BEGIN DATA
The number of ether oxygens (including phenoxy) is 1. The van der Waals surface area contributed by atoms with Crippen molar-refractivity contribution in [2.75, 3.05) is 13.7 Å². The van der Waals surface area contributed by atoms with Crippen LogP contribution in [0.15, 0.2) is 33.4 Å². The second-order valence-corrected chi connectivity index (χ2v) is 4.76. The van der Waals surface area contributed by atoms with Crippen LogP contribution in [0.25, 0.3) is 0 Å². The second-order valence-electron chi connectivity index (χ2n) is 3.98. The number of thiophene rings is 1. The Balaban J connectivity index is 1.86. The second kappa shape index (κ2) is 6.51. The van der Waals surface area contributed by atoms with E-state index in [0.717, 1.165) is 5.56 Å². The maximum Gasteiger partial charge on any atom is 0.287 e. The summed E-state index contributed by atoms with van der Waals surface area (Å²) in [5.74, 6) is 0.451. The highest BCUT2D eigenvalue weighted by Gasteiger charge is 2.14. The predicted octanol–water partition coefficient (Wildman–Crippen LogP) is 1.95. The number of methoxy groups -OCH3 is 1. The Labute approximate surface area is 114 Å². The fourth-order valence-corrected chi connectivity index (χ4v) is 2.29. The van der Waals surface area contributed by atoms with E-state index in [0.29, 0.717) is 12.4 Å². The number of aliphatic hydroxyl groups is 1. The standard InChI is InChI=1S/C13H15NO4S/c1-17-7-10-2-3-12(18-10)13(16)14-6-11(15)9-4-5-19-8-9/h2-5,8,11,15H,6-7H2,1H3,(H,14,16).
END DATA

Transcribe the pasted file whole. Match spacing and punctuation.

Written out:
The number of ether oxygens (including phenoxy) is 1. The van der Waals surface area contributed by atoms with Crippen molar-refractivity contribution in [2.75, 3.05) is 13.7 Å². The van der Waals surface area contributed by atoms with Crippen LogP contribution in [0.15, 0.2) is 33.4 Å². The second-order valence-corrected chi connectivity index (χ2v) is 4.76. The van der Waals surface area contributed by atoms with Crippen LogP contribution in [0.25, 0.3) is 0 Å². The second-order valence-electron chi connectivity index (χ2n) is 3.98. The number of thiophene rings is 1. The Balaban J connectivity index is 1.86. The second kappa shape index (κ2) is 6.51. The van der Waals surface area contributed by atoms with E-state index in [0.717, 1.165) is 5.56 Å². The maximum Gasteiger partial charge on any atom is 0.287 e. The summed E-state index contributed by atoms with van der Waals surface area (Å²) in [5.74, 6) is 0.451. The highest BCUT2D eigenvalue weighted by Gasteiger charge is 2.14. The predicted octanol–water partition coefficient (Wildman–Crippen LogP) is 1.95. The number of methoxy groups -OCH3 is 1. The Labute approximate surface area is 114 Å². The fourth-order valence-corrected chi connectivity index (χ4v) is 2.29. The van der Waals surface area contributed by atoms with E-state index in [0.29, 0.717) is 12.4 Å². The number of aliphatic hydroxyl groups is 1. The standard InChI is InChI=1S/C13H15NO4S/c1-17-7-10-2-3-12(18-10)13(16)14-6-11(15)9-4-5-19-8-9/h2-5,8,11,15H,6-7H2,1H3,(H,14,16).